More Troops? – Faster, Please

It appears from the L.A. Times that the Pentagon is in agreement with Robin regarding troop levels and the direction of future spending:

…while some new lessons will be incorporated into the Pentagon review, the spending blueprint for the next four years will largely stick to the script Pentagon officials wrote before the Iraq war, according to those familiar with the nearly final document that will be presented to Congress in early February.

Iraq “is clearly a one-off,” said a Pentagon official who is working on the top-to-bottom study, known as the Quadrennial Defense Review. “There is certainly no intention to do it again.”

Instead

…in the Pentagon blueprint, officials are once again talking about a futuristic force of robots, networked computers and drone aircraft. And they are planning no significant shift in resources to bulk up ground forces strained by the lengthy occupation of Iraq.

Which neatly amplifies Robin’s point that

So what advantage can we gain and maintain? It will not be numbers of bodies, no matter how well trained they might be. “Boots on the ground” are necessary for many purposes – are in fact irreplaceable – but ultimately it’s not in the simple count of troops that our national competitive advantage lies.

Instead, our strength is in inventing, deploying and using technology as a force multiplier.

Now I’m as big a fan of using technology and training to improve our troop’s lethality as anyone on the planet. As my military friends point out to me, “The military exists, on a fundamental level, to kill people and blow their shit up.”

We’re really good at that.

But the history of counterinsurgency warfare – and while we need to maintain the ability to defeat other standing armies, the likely role our military will play in this 4GW world is in something closely akin to counterinsurgency – shows that it is best defeated in a people to people war.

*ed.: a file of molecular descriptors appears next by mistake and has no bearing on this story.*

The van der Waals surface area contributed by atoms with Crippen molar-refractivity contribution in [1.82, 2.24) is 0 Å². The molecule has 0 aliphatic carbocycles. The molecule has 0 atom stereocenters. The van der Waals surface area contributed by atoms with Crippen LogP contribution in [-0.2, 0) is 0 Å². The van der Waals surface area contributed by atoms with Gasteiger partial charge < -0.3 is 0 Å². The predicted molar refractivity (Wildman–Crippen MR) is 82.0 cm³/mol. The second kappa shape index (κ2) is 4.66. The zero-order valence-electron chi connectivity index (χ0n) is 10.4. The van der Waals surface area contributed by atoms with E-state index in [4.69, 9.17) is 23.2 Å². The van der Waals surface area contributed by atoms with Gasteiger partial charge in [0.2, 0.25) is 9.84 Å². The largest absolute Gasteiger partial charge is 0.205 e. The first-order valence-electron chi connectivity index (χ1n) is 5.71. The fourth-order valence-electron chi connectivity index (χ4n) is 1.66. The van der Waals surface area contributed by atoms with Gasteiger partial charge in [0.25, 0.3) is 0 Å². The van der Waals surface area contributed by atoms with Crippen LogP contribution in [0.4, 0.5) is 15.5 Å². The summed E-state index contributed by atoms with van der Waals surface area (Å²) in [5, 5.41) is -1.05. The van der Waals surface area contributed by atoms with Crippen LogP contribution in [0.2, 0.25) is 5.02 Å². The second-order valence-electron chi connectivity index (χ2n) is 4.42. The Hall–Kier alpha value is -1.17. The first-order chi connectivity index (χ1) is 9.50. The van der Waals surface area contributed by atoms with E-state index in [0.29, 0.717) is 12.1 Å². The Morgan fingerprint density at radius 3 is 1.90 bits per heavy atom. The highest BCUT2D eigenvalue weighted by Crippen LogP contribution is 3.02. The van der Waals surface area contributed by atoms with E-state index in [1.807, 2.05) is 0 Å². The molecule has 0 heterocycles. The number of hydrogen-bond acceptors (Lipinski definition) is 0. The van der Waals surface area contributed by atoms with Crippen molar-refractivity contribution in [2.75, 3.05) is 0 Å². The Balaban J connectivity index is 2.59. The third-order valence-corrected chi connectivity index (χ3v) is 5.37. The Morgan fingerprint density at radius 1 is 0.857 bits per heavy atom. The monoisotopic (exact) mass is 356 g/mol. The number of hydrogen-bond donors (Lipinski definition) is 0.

Our people have to be good a death-dealing, but they also have to be good at building water systems, drinking tea, and helping create schools. Those kinds of roles can’t be outsourced to technology, and the reality is that ‘outsourcing’ them at all degrades the effectiveness of the military – because it is the relationships they build while doing those things that changes the local perception of them and begins to build a virtuous cycle of trust with the population.

There is no substitute for bodies in doing this. They need to be incredibly well-trained, lethal when called on to be, and as good as we can make them – in every sense of the word.

So yeah, I think Bush is binning it by not stepping up and increasing the size of our forces, even at this late date.

And yes, Robin, I know about the effectiveness cost – but the reality is that the war we’re in is unlikely to end in the next three years, and if we haven’t scaled up, we’ll be in more trouble three years ago than we are today.

Finally, I’ll suggest a simple point from poker playing that has some relevance now.

When your ‘bottom’ (willingness to stay in) is in question, your opponents get more aggressive in playing against you. The answer, I have found, is to buy more chips.

It’s a clear and unambiguous signal about your intentions.

Today, as we’re playing ‘blink’ with Iran, the idea that we wouldn’t send a signal by starting the budget process with funds for – say – 150,000 more troops makes no sense whatsoever to me. I’d love to hear other folks explain it in comments.

28 thoughts on “More Troops? – Faster, Please”